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Rich Pedroncelli, Associated Press
State Senate President Pro Tem Darrell Steinberg, D-Sacramento, left, discusses the lawsuit he and Assembly Speaker John Perez, D-Los Angeles, center, filed against state Controller John Chiang over last year's state budget, during a Capitol news conference in Sacramento, Calif., Tuesday, Jan. 24, 2012. The Legislative leaders are suing the controller for blocking lawmakers paychecks when he decided they had not approved a balance budget by the June 15th deadline. Both Perez and Steinberg say they don't want their money back, but they do want the courts to rule that Controller Chiang violated the constitutional separation of powers when he with held lawmakers pay. At right is retired appellate California Appellate Court Judge Arthur Scotland who is representing Perez and Steinberg.

SACRAMENTO, Calif. — The Legislature's Democratic leaders filed a lawsuit Tuesday against the state controller for blocking lawmakers' pay last year after deciding they had failed to meet their constitutional deadline for passing a balanced budget.

Assembly Speaker John Perez and Senate President Pro Tem Darrell Steinberg said they are not seeking back pay, but rather want the courts to clarify whether Controller John Chiang overstepped his constitutional authority when he withheld lawmakers' pay.

"This is fundamentally an issue of separation of powers," Perez, D-Los Angeles, said at a Capitol news conference.

Chiang, also a Democrat, acted under Proposition 25, an initiative approved by voters in 2010. He said he reviewed the budget passed by the Democratic majority and determined it was not balanced. The lawsuit filed in Sacramento County Superior Court says it was and that Chiang overstepped his authority.

He issued a statement after the Democrats' news conference saying he welcomes the court's review.

"The issue before us is not the role of my office, but how to enact the will of the voters," Chiang said. "While nothing in the Constitution gives me the authority to judge the honesty, legitimacy or viability of a budget, it does clearly restrict my authority to issue pay to Legislators when they fail to enact a balanced budget by the constitutional deadline of June 15."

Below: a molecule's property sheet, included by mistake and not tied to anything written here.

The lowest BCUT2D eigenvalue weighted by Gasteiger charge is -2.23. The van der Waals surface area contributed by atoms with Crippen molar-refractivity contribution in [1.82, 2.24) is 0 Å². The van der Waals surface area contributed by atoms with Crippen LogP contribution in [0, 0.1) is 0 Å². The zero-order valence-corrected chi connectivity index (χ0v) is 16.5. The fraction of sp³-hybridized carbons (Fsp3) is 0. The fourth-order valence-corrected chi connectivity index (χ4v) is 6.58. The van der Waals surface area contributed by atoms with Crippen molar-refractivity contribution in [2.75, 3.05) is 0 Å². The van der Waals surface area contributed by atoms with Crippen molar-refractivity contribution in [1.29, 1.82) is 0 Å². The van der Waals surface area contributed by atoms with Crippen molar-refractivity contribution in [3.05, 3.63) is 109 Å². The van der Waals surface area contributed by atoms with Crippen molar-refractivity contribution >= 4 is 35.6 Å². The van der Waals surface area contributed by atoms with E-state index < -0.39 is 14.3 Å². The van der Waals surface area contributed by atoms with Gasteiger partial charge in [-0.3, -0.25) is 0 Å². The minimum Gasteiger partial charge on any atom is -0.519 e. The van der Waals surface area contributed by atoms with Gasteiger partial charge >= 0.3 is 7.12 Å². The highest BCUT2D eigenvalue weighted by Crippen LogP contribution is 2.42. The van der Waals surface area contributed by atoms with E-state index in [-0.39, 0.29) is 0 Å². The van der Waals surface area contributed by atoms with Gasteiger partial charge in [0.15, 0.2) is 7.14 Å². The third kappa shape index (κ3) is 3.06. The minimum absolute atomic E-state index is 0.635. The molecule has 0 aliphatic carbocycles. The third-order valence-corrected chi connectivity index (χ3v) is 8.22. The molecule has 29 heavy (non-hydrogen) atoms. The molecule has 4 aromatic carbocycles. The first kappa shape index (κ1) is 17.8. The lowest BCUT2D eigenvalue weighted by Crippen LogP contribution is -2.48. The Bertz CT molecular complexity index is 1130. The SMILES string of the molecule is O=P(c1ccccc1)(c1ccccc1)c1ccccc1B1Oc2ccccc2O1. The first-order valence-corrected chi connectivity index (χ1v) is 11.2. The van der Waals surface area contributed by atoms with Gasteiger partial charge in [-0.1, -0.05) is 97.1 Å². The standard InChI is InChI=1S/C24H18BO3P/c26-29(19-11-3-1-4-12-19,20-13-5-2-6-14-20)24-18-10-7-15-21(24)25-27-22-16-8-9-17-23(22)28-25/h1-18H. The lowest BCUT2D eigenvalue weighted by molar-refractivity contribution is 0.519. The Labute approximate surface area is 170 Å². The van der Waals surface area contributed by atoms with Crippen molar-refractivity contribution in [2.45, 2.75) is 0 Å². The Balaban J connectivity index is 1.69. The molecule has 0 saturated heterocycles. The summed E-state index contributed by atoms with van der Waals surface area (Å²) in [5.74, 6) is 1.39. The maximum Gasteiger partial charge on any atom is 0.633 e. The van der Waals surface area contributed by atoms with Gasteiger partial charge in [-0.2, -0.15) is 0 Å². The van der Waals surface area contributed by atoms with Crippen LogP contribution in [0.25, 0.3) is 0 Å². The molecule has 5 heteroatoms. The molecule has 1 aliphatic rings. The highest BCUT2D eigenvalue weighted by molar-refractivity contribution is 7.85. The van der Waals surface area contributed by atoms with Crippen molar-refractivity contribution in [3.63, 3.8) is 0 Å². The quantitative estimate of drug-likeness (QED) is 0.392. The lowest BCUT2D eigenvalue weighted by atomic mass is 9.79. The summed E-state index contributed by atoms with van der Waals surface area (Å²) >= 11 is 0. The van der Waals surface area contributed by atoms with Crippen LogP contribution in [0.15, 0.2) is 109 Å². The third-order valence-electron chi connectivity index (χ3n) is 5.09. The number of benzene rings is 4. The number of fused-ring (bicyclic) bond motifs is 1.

Rank-and-file lawmakers have a base annual salary of $95,291 but can make about $30,000 more through per diem payments. They lost an average of $4,800 in salary and per diem pay before they passed a budget that Chiang said was balanced.

Steinberg, D-Sacramento, said legislative leaders are not picking a fight with Chiang or with Gov. Jerry Brown, a fellow Democrat who had vetoed the Legislature's budget because it contained billions of dollars in borrowing and questionable budgetary maneuvers. But he said they have a responsibility to defend the Legislature's independence.

"Neither the governor nor any member of the executive branch may brandish the threat of withholding legislative pay because they disagree with the decisions made by the legislative branch," Steinberg said. "Imagine the mischief five years from now or 10 years from now if a controller is from a different political party than the majority party and wants to leverage the budget for his or her own partisan or political purposes."

Under Proposition 25, Democrats could pass the budget with their simple majority, but Republicans had balked at providing the two-thirds majority needed to raise taxes.

Senate Minority Leader Bob Huff, R-Diamond Bar, was not consulted about the lawsuit, said a spokesman, Bill Bird. Perez informed Assembly Minority Leader Connie Conway, R-Tulare, said her spokeswoman, Sabrina Lockhart.

"She hasn't weighed in on it beyond the fact that she's aware of it being filed," Lockhart said.